Since I started caring about food and wine, which must be almost 20-years now, I have known that The French Laundry in Yountville, California needed to be a part of my life’s bucket list. Living in Northern California, it just made sense–was almost a duty–to understand what such a highly regarded establishment was all about. My husband and I have followed the works of Chef Thomas Keller leading up to the time when we could put the check mark next to our TFL visit. We adore the Bouchon locations where we savor French onion soup, innovative yet classic fish dishes and a carafe of wine; we indulge in the buttery yet light pastries of the Bouchon Bakery paired with perfect coffee; and we were lucky enough to visit Chef Keller’s pop-up restaurant, Ad Lib, this September that recently wrapped its stint at Silverado. While traveling with our Cosentino pals this October, we were also lucky enough to tour the kitchens and partake in cocktails at Keller’s beloved New York Per Se restaurant. Needless to say, we are fans.
So when it seemed that this year was going to be a full one–and by “full”, I mean filled to the brim with wonderful design partnership growth for our product lines; constant design work for our team including residential, commercialm and showhouse opportunities; loads of travel coupled with concerning family health issues and a few funerals–I knew I had to plan something special to celebrate all that could make one either laugh with appreciation or cry from deep sadness in a blink of the eye. All these events are simply part of life, however I don’t know we have ever really taken an appropriate pause to even process it all. To me, the experience that TFL could offer was the perfect fit to lift, celebrate and share all of it with ten of our closest friends and family members.
Knowing that a phone reservation for smaller groups required a three month to-the-day reservation, I researched to understand what a larger group reservation required. It was a basic email and a contract. Once I knew what date would work for all involved, I put pen to paper and signed off for November 1st in our own private room.
We all marked our calendars and proceeded to countdown. When a stressful week would occur, a chemo treatment, or funeral would arise, we would cheer each other on via text “TFL! November 1!” It truly was our beacon for all invited.
When the day finally came, we stood at the entrance and were shaking with excitement while taking photos in the drizzling rain. We took in the gorgeous gardens that I have fondly snapped photos of on previous Yountville visits. Then we went in. I knew to expect white linens and TFL clothes pins giving a nod to the French steam laundry the building once was, but I didn’t know to expect such formality. Our guys all wore jackets, but the staff greeted us quite calmly and seriously. We were going in for a serious culinary experience. They took us up the stairs and past some smaller tables which were very quiet. There was no music playing at all. People were whispering, in fact.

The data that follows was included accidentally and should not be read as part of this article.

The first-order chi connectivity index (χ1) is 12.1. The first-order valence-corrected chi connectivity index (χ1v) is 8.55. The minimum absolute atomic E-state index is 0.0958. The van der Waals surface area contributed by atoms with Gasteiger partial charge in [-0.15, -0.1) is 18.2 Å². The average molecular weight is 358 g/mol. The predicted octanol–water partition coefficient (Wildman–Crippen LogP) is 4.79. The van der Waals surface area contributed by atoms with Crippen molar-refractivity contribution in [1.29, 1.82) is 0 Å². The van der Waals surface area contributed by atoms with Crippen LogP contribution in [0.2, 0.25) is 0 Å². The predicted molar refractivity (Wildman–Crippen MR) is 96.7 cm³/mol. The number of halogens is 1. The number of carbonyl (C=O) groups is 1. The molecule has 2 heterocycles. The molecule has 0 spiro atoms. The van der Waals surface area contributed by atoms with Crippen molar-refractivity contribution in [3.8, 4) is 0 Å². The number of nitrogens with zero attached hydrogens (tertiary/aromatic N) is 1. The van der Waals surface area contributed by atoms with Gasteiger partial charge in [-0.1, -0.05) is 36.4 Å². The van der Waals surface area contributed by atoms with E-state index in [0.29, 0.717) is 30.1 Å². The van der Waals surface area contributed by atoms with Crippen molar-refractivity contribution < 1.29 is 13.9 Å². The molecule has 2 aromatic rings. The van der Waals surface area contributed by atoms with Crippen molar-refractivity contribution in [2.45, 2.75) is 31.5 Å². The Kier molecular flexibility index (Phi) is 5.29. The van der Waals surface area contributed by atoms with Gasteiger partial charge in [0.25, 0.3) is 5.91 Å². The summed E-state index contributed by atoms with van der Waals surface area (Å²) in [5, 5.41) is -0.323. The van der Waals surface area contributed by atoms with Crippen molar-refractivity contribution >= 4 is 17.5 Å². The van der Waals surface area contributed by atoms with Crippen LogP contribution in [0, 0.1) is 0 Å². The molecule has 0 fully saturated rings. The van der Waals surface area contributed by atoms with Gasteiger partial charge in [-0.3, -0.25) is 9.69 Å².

Then, we reached our table set for eleven. OMG. White walls, simple draperies, navy blue French chairs covered in velvet, sconces that don the symbols you find on your shirt tag of how to launder an item, and a perfectly poised round table. The sight of the table setting literally made us weep. Behind us there was a glass bar filled with the world’s most exquisite libations.
Once we met Oscar, our sommelier and Kay, our captain, we were off to the races. Thank goodness for our private room where our closest people in life shared all the good and bad of 2015. There were loud belly-laughs and tears too, but mostly a thankfulness for being alive, loved, supported, and knowing it.
Now on to the food and wine…THAT was unbelievable.
Here are some of the most unforgettable dishes of the trip (sorry to brag but they were decadent):
“Oysters and Pearls”: Where do I even begin? We were looking forward to a culinary experience, and a masterpiece is what we received. “Sabayon” of pearl tapioca with island creek oysters and white sturgeon caviar might be one of the simplest, most decadent “appetizers” I’ve ever had the pleasure of sampling.
Hawaiian Hearts of Peach Palm Salad: The most wonderful pairing of sweet and savory. With fresh garden turnips, glazed satsuma “supremes”, a creamy avocado puree and komatsuna, this dish was light and airy with a pleasant hint of sweetness.
Sauteed Fillet of Mediterranean Turbot: I’ve seen and tasted some lovely fish dishes, but this one really takes the prize. Featuring a yummy mixture of roasted garden sunchokes, an apricot “pate de fruit”, and toasted Sicilian pistachios, this plate had all of the components one might associate with catching a glimpse of heaven.
We would go into further detail but then we’d have to book another reservation! Needless to say, this was one of the best culinary experiences I’ve ever encountered and am truly blessed to have been surrounded by loved ones through its entirety. I’ll never forget the chatter, laughter, and overall ambiance of such a wonderful afternoon.